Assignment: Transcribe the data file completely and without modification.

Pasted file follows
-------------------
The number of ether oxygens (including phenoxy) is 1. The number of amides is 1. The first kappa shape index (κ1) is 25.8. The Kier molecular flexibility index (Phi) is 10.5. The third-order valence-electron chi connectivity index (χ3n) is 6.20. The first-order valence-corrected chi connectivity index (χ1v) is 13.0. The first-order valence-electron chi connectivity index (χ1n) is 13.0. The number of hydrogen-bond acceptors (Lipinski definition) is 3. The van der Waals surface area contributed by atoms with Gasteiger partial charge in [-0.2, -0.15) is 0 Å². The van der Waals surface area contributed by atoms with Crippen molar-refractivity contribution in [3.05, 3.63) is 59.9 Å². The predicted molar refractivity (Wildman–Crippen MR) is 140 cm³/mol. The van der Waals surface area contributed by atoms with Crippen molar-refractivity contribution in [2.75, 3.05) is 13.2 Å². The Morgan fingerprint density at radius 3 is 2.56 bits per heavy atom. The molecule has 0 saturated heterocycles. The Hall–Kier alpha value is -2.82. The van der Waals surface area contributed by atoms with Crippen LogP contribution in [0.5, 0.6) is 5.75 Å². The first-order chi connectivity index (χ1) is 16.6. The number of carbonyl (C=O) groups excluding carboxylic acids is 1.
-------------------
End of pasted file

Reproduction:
The number of ether oxygens (including phenoxy) is 1. The number of amides is 1. The first kappa shape index (κ1) is 25.8. The Kier molecular flexibility index (Phi) is 10.5. The third-order valence-electron chi connectivity index (χ3n) is 6.20. The first-order valence-corrected chi connectivity index (χ1v) is 13.0. The first-order valence-electron chi connectivity index (χ1n) is 13.0. The number of hydrogen-bond acceptors (Lipinski definition) is 3. The van der Waals surface area contributed by atoms with Gasteiger partial charge in [-0.2, -0.15) is 0 Å². The van der Waals surface area contributed by atoms with Crippen molar-refractivity contribution in [3.05, 3.63) is 59.9 Å². The predicted molar refractivity (Wildman–Crippen MR) is 140 cm³/mol. The van der Waals surface area contributed by atoms with Crippen molar-refractivity contribution in [2.75, 3.05) is 13.2 Å². The Morgan fingerprint density at radius 3 is 2.56 bits per heavy atom. The molecule has 0 saturated heterocycles. The Hall–Kier alpha value is -2.82. The van der Waals surface area contributed by atoms with Crippen LogP contribution in [0.5, 0.6) is 5.75 Å². The first-order chi connectivity index (χ1) is 16.6. The number of carbonyl (C=O) groups excluding carboxylic acids is 1.